All praise to you, our God and Father,
for you have fed us with the bread of heaven

and quenched our thirst from the true vine:
hear our prayer that, being grafted into Christ,
we may grow together in unity
and feast with him in his kingdom;
through Jesus Christ our Lord.

9 comments:

Sophia said...

Sounds very cool--thanks for explaining.

DogBlogger said...

Wow. Even with all the smoke, you -- and the Holy Spirit -- are giving this worship committee chairperson some ideas...

Bad Alice said...

How neat. It reminds me a bit of a prayer walk my church set up once. At one station was a wall to write your requests, another to dump the things you wanted to release, a cross with nails to hammer in. It was really lovely, but it got a bit rushed as more people went through. I think it's very creative and engaging.

Diane said...

yes, I am fascinated. And I had never heard of Liquid Church before. So.... the learing begins!

Song in my Heart said...

This sounds quite wonderful, smoke and all.

"THIS is the best place for you to meet with God today
Where you are (however unchosen) is the place of blessing.
How you are (however broken) is the place of grace.
Who you are, in your becoming, is your place in the Kingdom."


I forget this so easily. Thank you for the reminder.

The stones remind me of Tashlich. But I like that the stones will sink in this case, rather than floating on the surface to be eaten by ducks, which is always what happens with Tashlich bread in London.

Sometimes I have so many intercessions, so many worries and requests, that a smoke signal feels like it would be more appropriate than incense or a candle. An occasional reminder that the little fire is part of a bigger fire is no bad thing.

Word verification: "eateator"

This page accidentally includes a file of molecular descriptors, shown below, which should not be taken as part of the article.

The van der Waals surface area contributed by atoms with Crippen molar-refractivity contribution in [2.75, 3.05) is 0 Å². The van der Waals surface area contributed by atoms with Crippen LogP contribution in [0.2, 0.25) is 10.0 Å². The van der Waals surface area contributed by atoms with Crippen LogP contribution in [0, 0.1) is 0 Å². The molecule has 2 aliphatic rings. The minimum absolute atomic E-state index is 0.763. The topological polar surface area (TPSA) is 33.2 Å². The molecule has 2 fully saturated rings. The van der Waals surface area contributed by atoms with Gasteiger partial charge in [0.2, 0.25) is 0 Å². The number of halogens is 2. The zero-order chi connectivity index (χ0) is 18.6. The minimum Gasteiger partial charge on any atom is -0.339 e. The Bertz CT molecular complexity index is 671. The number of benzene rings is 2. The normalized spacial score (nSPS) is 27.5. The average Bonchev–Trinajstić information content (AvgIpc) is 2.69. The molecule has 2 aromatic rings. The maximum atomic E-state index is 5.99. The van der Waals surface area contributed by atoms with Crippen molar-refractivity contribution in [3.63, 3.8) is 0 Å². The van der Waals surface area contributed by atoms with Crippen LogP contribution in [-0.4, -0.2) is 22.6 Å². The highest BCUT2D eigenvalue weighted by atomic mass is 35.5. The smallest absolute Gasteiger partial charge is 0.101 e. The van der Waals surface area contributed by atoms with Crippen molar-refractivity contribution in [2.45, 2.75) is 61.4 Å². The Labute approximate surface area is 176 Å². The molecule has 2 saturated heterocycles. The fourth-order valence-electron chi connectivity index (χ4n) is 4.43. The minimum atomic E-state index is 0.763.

maggi said...

brillant. marvellous. laugh out loud wonderful.

Mrs Redboots (Annabel Smyth) said...

It sounds fantastic. May I borrow some of it for my All Age Worship service in a couple of weeks?

Your experience with the barbecue reminds me of one Ash Wednesday a couple of years ago. The minister had decided to get all the congregation to present a palm cross to be burned in order to obtain ash for the Imposition. Well, it was a Circuit service, and a BIG congregation. And when she lit the palms, they went up with a whoosh.....

Which wouldn't really have mattered, but just then a fire-engine went past in the street outside... whereupon the entire congregation totally lost it!

Mary said...

Kathryn, on a technicality, how long did you have the church open for the liquid bit before you gathered for the Eucharist? Our alt worship has always been either liquid or Eucharist.... I love the idea of combining the two.

Rachel said...

Thank you for this, it was both very moving and made me laugh, just what I needed at a difficult time. I found the comment about this being the place where I need to meet with God at the moment to be particularly helpful. Thank you.